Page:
Judith is a Partner in the Family Team at Mundays LLP and has over 20 years of experience in the field of high net worth divorces. She has a particular skill in the forensic aspect of cases and investigating complex financial arrangements. Judith also has a niche practice in cohabitee matters and any disputes between non-married couples regarding their property interests. She is accredited as a Specialist in the fields of Cohabitee Disputes and Complex Financial Remedies by Resolution (a national organisation of family lawyers). She has been mentioned in The Legal 500 UK as a recommended family lawyer and is known for her pragmatic and constructive advice to clients. She is a regular contributor to articles in the national press. Judith can be contacted by telephone on 01932 590557 or by email at judith.fitton@mundays.co.uk Twitter: @judith_fitton

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heart. It is very rare that the Court will take into account who said what and who did what during a marriage breakdown; financial claims are about just one thing – money. How to be a good divorce lawyer The former chair of Resolution, Jo Edwards (see below), has recently described the media perception of divorce as being a War of the Roses–style gladiatorial battle. The stereotypical divorce lawyer, especially when presented by the red top newspapers, is a fee chasing Rottweiler, ready to fire off applications to Court at the drop of a hat. A divorce lawyer does need to be able to fight your corner in Court and to stand firm by your side when necessary, but it is not necessary and is counterproductive to be aggressive throughout. We need to be knowledgeable, skilled, and empathetic – all that goes without saying, but a really good divorce lawyer also needs to have several other qualities in order to maximise your chances of reaching a negotiated settlement at an early stage in proceedings. We need to respect our clients. You may be our bread and butter but first and foremost you are people. The approach we take and the advice we give you could help to shape the rest of your lives and your children’s lives, both financially and personally. A divorce can be one of the most difficult times of your life and it is essential to know when our clients need help, not just from us, but also from other professionals such as counsellors or family therapists. Taking a holistic approach means that we will know when to refer you on and at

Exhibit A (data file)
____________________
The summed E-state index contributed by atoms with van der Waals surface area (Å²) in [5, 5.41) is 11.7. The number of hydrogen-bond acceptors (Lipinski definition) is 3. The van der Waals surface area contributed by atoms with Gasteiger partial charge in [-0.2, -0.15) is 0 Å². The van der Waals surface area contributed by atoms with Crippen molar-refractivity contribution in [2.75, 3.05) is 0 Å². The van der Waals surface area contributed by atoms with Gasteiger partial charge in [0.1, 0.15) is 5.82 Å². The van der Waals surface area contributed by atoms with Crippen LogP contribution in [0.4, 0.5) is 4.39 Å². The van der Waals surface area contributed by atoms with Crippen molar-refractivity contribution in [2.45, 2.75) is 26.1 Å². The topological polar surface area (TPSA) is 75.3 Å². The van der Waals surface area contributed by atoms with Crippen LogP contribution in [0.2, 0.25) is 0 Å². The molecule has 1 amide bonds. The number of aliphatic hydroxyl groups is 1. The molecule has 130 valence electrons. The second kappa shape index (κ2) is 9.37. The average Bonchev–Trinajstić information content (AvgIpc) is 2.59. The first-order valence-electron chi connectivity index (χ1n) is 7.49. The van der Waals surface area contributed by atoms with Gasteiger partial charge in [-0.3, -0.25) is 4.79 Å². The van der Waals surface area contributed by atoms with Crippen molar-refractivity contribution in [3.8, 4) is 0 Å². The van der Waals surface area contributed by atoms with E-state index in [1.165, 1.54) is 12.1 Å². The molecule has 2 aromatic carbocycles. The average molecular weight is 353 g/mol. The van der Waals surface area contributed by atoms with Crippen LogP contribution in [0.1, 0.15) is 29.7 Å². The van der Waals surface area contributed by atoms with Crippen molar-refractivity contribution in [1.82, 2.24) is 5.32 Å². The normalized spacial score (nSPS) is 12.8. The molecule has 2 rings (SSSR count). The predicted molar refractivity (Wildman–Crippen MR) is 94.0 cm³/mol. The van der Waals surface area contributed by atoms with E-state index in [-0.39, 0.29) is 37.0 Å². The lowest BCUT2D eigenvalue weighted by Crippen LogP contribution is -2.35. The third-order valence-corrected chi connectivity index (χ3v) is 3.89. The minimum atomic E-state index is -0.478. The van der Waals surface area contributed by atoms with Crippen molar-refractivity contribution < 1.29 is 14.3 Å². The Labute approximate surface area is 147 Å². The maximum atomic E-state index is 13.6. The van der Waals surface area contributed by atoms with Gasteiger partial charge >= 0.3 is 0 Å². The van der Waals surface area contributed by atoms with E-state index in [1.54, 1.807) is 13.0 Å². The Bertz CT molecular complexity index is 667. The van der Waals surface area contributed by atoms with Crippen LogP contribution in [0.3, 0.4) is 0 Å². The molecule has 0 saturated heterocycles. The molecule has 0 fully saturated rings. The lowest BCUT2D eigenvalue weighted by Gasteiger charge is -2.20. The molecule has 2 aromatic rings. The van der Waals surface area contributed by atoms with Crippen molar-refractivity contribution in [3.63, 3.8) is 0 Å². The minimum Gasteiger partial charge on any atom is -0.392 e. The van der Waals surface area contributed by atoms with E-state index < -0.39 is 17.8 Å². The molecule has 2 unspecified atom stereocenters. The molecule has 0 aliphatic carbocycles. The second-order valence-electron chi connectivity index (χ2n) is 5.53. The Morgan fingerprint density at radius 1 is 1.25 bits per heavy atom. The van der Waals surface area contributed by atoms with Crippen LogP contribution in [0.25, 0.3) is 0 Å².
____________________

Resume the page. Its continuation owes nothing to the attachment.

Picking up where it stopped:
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Mundays we have built up long standing relationships with such other professionals. We need to understand that this is your case and your life. We need to find out what are your aims and priorities and you should not be pushed into any course of action that you do not feel is right for you. If we are walking into Court by your side, you need us to be able to project a confident persona, but this should not be about showcasing ourselves, it is about doing a good job for you. We need to be creative in listening to you and carving out a financial solution that is right for you and your family. It is absolutely vital to be proactive and to actively promote our client’s wishes and timetable for the separation. Problem solving and finding a constructive solution tailored to each family is one of my favourite aspects of this job. We need to be tactically astute, to work with you in deciding on a strategy and to be able to adapt that as your case develops. Many divorce cases need involvement from specialist valuers or forensic accountants or specialist family barristers, if there are any court hearings. We need to know the right people to go to and to